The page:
Seasonal and climatic variation of weighted VPD for transpiration estimation

Published Date
February 02, 2020
Type
Journal Article
Seasonal and climatic variation of weighted VPD for transpiration estimation
Authors:
Michel Edmond Ghanem
Zakaria Kehel, Hélène Marrou, Thomas R. Sinclair

Vapor pressure deficit (VPD) is one of the critical variables that drives evapotranspiration, and is of fundamental importance in crop physiology and modeling in the face of climate change. Unfortunately, direct records of atmospheric moisture are rarely available at short temporal scales, e.g. hourly, and country or regional scales. Most models use approximations to estimate daily transpiration-weighted VPD. Tanner and Sinclair (1983) suggested an approach to calculate weighted daily VPD as a fraction (0.75) of the difference between daily maximum and minimum vapor pressure based on estimates calculated from daily maximum and minimum temperatures, respectively. A test of the Tanner-Sinclair suggestion is reported by obtaining daily weighted VPD from hourly measurements of humidity and temperature. The objective of this study was to assess the fractional value to obtained daily weighted VPD estimations. This study was based on ten years of hourly weather data collected at thirty five stations across the wide diversity of environments that exist in France.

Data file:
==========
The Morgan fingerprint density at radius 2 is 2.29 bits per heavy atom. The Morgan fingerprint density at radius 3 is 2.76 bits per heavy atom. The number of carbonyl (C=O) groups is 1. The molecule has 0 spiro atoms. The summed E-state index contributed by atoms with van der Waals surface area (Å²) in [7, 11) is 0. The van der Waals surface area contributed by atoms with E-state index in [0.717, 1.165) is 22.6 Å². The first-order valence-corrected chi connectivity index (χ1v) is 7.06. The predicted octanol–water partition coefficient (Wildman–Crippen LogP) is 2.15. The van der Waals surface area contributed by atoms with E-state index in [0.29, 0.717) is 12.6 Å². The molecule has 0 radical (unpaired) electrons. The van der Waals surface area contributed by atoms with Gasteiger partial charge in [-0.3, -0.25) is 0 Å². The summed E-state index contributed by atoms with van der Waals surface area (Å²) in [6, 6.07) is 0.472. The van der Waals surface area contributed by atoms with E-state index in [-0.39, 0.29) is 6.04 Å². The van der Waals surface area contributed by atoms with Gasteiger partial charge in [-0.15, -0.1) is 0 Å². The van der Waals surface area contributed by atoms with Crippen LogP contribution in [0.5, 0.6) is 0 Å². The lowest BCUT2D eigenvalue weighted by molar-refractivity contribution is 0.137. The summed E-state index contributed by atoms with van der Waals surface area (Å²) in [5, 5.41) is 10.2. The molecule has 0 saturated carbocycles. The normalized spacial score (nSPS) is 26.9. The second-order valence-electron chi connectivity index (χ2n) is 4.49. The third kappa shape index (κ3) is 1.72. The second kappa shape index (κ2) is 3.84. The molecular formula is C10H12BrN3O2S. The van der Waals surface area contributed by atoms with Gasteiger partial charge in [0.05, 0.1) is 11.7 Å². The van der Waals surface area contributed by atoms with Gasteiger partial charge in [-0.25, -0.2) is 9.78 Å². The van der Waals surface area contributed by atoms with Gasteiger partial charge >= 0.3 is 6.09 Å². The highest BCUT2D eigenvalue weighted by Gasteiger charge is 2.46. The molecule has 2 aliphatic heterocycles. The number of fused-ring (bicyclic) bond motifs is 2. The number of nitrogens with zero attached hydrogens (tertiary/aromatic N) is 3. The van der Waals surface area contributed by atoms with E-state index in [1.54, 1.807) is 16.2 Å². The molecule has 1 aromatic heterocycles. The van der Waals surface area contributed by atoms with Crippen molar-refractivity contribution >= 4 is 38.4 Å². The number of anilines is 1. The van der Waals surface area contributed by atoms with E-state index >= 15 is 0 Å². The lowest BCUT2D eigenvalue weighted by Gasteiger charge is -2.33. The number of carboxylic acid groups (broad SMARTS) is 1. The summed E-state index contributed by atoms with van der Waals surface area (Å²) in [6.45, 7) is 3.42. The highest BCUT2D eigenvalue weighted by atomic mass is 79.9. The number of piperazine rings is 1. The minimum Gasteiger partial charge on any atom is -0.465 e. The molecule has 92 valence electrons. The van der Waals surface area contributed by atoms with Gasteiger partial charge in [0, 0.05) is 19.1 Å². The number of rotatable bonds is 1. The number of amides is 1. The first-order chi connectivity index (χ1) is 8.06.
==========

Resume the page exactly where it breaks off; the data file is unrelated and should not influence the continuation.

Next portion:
Citation:
Michel Edmond Ghanem, Zakaria Kehel, Hélène Marrou, Thomas R. Sinclair. (2/2/2020). Seasonal and climatic variation of weighted VPD for transpiration estimation. European Journal of Agronomy, 113.